Here we go again: gasoline prices are soaring close to $4.00 a gallon, and several of the countries that export oil to the U.S. are in such political turmoil, we can’t be sure our supplies will continue. When, oh when, will we say, “Enough, Already!” and get serious about reducing our dependence on petroleum?
The problem isn’t just “foreign” oil. Using any kind of fossil fuel to meet our transportation needs is a losing proposition. Drilling for oil wrecks the planet, or have we already forgotten the Gulf Oil disaster? And burning oil generates climate-changing carbon dioxide and nasty particles that create asthma-inducing smog.
If you’re in the market for a new car, take a look at electric options like the Chevy Volt or Nissan Leaf. Gas-electric hybrid cars like the Toyota Prius or Ford Fusion merit consideration, too. Aim to buy the most fuel-efficient vehicle in your price range; this site maintained by the U.S. Department of Energy, will help you compare your choices.
But most of us can’t just go out and buy a new set of wheels (unless they’re on a bicycle). These ten tips offer the fastest, easiest ways you can save gas and money, no matter what kind of car you drive.
1. Drive smart – Avoid quick starts and stops, use cruise control on the highway, and don’t idle.
2. Drive the speed limit – Remember – every 5 mph you drive above 60 mph is like paying an additional $0.10 per gallon for gas.
3. Drive less – This should be a no-brainer. Walk, bicycle, use a scooter or moped, combine trips, and telecommute to work.
4. Drive a more fuel-efficient car – Consider one of the new hybrids; at the very least, choose from among the EPA’s “Fuel Economy Leaders” in the class vehicle you’re considering.
5. Keep your engine tuned up – Improve gas mileage by an average of 4.1 percent by maintaining your vehicle in top condition.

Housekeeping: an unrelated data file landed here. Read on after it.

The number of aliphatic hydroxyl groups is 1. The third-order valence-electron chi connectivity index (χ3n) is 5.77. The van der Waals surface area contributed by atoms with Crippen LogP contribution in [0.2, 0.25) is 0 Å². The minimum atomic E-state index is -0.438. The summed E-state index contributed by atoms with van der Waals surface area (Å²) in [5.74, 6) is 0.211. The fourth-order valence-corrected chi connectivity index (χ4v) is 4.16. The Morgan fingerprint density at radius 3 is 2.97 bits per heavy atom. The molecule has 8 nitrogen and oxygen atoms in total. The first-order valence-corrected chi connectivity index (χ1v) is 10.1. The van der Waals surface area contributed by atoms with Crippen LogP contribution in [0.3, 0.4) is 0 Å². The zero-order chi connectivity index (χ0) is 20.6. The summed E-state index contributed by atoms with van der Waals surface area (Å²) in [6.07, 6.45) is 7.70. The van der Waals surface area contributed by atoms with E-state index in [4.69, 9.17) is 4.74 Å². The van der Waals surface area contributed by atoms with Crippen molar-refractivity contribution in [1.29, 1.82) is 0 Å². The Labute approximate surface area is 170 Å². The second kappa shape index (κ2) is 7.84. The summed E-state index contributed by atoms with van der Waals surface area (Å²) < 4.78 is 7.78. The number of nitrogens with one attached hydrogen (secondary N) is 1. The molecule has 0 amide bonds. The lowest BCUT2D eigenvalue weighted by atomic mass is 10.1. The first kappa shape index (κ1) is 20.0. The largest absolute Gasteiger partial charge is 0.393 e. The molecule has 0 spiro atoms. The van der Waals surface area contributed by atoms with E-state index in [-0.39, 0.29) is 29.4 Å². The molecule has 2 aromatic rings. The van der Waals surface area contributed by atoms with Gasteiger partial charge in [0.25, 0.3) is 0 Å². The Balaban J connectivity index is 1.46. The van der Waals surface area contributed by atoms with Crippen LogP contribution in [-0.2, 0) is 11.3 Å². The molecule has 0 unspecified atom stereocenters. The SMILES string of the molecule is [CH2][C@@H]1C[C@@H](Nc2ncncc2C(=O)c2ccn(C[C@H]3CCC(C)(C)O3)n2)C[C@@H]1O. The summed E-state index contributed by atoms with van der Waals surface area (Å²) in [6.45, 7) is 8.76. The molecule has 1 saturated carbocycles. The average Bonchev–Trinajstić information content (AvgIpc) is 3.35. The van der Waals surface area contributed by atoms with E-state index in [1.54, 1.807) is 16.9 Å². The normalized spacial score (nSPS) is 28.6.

6. Carpool – According to the Natural Resources Defense Council, 32 million gallons of gasoline would be saved each day if every car carried just one more passenger on its daily commute.
7. Use mass transit and “Ride Share” programs – Why pay for gasoline at all?
8. Keep tires properly inflated – Improve gas mileage by around 3.3 percent by keeping your tires inflated to the proper pressure. Replace worn tires with the same make and model as the originals.
9. Buy the cheapest gas you can find – Buy gas in the morning, from wholesale shopper’s clubs, and using gas-company rebate cards. Track neighborhood prices on the Internet.
10. Support higher fuel-efficiency standards and the development of alternative fuels – Ultimately, our best hope for beating the gas crisis is to increase fuel efficiency while we transition to renewable and non-petroleum based fuels. Endorse efforts to boost average fuel efficiency to at least 40 mpg. Support programs that promote research and development of alternatives to transportation systems based on oil.
If you do want to get rid of an existing vehicle, here’s how you can recycle it.